Mad Men and Doc Searls: The Woman's View

by francine Hardaway on November 8, 2008

Once again, a blog post grows from a comment on someone else's blog. This time it's my friend Doc Searls.

I lived the life of Mad Men, and that's why I watch it with such close attention. Mad Men tells you why I went back to school, got a PhD, eventually became an entrepreneur, committed myself to social justice, and God knows what else:-)

 My first job after Cornell University was at J Walter Thompson in New York in 1963. I was an Ivy League cum laude graduate, and guess what I did? I typed! On a manual typewriter for an account executive.

 Everyone smoked to the point where the office was a nicotine cloud. I still remember those bottles of dried out WhiteOut that allowed me to fix my errors on six "carbon" copies, the smut from which I carried home on my clothing and hands.

When I wasn't typing, I was polishing my fingernails under my desk or reading a book. I had no clue what was going on in the rest of the office, and I was never encouraged to find out. I was focused on doing my $65 a week job so well that I would get promoted to copywriter. How, exactly, did I expect to get from here to there, I didn't know.

The accounts I worked on were Chase & Sanborn coffee, Preparation H and Singer Sewing Machines, and my account exec actually WAS a woman, who was given those accounts because she was female and they were the worst accounts in the office. She had yellow finger tips from nicotine stains and had to wear gloves to meetings because of her nervous exsema. She drank at lunch. They all did. Big martinis. I tried to do that and failed.

While I was working for JWT, my account exec was pitching to get the account for a new sinus headache remedy made by the same lovely people who brought you Preparation H. I remember typing a memo for her that explained how we wanted everyone with a headache to think they had a sinus headache and buy our product. But, she said, "we have to be careful not to tap into the brain tumor market." Those words stunned me. They constituted the closest thing I ever saw  to ethical concerns.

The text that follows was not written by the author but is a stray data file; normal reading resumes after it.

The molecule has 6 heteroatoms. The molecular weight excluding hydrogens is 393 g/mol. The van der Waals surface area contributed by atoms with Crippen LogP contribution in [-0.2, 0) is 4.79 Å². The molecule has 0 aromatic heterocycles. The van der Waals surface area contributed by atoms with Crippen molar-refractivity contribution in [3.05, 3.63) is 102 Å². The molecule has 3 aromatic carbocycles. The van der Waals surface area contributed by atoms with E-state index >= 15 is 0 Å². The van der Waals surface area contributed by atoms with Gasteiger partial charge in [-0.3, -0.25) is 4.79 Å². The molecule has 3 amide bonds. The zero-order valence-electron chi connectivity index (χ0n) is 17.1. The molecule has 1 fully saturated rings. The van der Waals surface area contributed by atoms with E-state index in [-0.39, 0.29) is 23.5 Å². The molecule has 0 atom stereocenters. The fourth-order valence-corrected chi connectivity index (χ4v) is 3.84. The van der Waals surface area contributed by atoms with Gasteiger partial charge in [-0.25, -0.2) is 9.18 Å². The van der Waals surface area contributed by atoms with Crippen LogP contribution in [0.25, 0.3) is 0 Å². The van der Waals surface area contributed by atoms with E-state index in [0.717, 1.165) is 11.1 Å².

I quit that job on the day Kennedy was assassinated, when I found myself at the top of 30 Rock delivering a package (yes, I was also a messenger) to a Singer Sewing Machine exec. I ran home from the office to grieve with my mother and father, who were already sitting around the (black and white) TV.

I knew that something was wrong with the entire structure on that day.

And I feel the same way today when I watch Mad Men.

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{ 4 comments… read them below or add one }

Linda Sherman November 12, 2008 at 5:12 pm

Thank you for sharing this Francine. I am going to post it on the Mad Men discussion group I belong to on I don’t think Mad Men is trying to say what they were doing was right – I think the reason the show is so popular is the window onto a time of interest in American history whatever your age.

francine hardaway November 12, 2008 at 5:40 pm

Oh, I agree. The writers of Mad Men are looking through a telescope at an era far away!

Jay Drayer November 12, 2008 at 9:27 pm

And how oddly your former associates would have viewed the thriving space of today that’s become Social Entrepreneurship… to which many of us have migrated after having endured experiences in the same environments about which you write Francine. Kudos on the solid post that evokes some rich and thankfully distant mental images!

Lon Safko November 15, 2008 at 8:40 am

Wow! I guess you WERE there… I love the show!

I remember the Sterling Cooper account Mohawk Airlines, a small commuter airline that serviced mostly upstate New York and western Pennsylvania. My grandfather use to take to me Westchester County Airport on Sunday mornings and we would sit and watch the small Mohawks take off and land and just talk. Just him and I for hours. I miss him.

I remember another SC account; Martinson Coffee. It was a red can.

I actually was an auto mechanic when I was 17 and worked on Mrs. Martinson’s Cadillac, along with Vera’s Citroen, Pete Seeger’s Volvo, And Alan Funt’s Chrysler.

The show brings back chronologically and geographically memories that only a real New Yorker would comprehend. It must be almost eerie for you.


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